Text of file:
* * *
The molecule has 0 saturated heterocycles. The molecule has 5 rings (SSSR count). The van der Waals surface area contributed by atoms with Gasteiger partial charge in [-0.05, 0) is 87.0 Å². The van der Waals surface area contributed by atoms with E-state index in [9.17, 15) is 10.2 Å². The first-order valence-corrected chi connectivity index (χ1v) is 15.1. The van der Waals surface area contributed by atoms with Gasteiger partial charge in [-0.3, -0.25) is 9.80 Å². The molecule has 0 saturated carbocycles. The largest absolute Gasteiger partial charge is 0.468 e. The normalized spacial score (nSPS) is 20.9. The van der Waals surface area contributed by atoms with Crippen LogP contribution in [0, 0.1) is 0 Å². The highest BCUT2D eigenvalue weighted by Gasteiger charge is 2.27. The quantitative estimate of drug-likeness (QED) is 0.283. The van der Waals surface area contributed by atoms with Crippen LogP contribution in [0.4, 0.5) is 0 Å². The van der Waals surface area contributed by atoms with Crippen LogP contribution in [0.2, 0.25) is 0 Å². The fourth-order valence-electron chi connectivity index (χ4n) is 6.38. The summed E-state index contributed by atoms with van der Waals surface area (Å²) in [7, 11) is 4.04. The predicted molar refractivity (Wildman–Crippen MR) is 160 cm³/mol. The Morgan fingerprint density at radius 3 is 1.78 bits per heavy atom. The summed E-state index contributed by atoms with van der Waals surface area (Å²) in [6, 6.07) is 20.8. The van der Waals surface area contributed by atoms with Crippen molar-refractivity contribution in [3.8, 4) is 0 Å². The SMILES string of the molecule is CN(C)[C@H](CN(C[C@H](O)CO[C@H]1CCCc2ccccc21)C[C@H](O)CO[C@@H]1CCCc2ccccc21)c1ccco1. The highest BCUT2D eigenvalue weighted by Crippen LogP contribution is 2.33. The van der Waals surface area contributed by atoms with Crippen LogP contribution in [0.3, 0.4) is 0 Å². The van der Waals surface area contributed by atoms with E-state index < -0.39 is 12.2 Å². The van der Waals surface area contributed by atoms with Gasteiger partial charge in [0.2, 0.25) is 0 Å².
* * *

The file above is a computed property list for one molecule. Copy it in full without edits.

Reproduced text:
The molecule has 0 saturated heterocycles. The molecule has 5 rings (SSSR count). The van der Waals surface area contributed by atoms with Gasteiger partial charge in [-0.05, 0) is 87.0 Å². The van der Waals surface area contributed by atoms with E-state index in [9.17, 15) is 10.2 Å². The first-order valence-corrected chi connectivity index (χ1v) is 15.1. The van der Waals surface area contributed by atoms with Gasteiger partial charge in [-0.3, -0.25) is 9.80 Å². The molecule has 0 saturated carbocycles. The largest absolute Gasteiger partial charge is 0.468 e. The normalized spacial score (nSPS) is 20.9. The van der Waals surface area contributed by atoms with Crippen LogP contribution in [0, 0.1) is 0 Å². The highest BCUT2D eigenvalue weighted by Gasteiger charge is 2.27. The quantitative estimate of drug-likeness (QED) is 0.283. The van der Waals surface area contributed by atoms with Crippen LogP contribution in [0.4, 0.5) is 0 Å². The van der Waals surface area contributed by atoms with Crippen LogP contribution in [0.2, 0.25) is 0 Å². The fourth-order valence-electron chi connectivity index (χ4n) is 6.38. The summed E-state index contributed by atoms with van der Waals surface area (Å²) in [7, 11) is 4.04. The predicted molar refractivity (Wildman–Crippen MR) is 160 cm³/mol. The Morgan fingerprint density at radius 3 is 1.78 bits per heavy atom. The summed E-state index contributed by atoms with van der Waals surface area (Å²) in [6, 6.07) is 20.8. The van der Waals surface area contributed by atoms with Crippen molar-refractivity contribution in [3.8, 4) is 0 Å². The SMILES string of the molecule is CN(C)[C@H](CN(C[C@H](O)CO[C@H]1CCCc2ccccc21)C[C@H](O)CO[C@@H]1CCCc2ccccc21)c1ccco1. The highest BCUT2D eigenvalue weighted by Crippen LogP contribution is 2.33. The van der Waals surface area contributed by atoms with Crippen LogP contribution in [0.3, 0.4) is 0 Å². The van der Waals surface area contributed by atoms with E-state index < -0.39 is 12.2 Å². The van der Waals surface area contributed by atoms with Gasteiger partial charge in [0.2, 0.25) is 0 Å².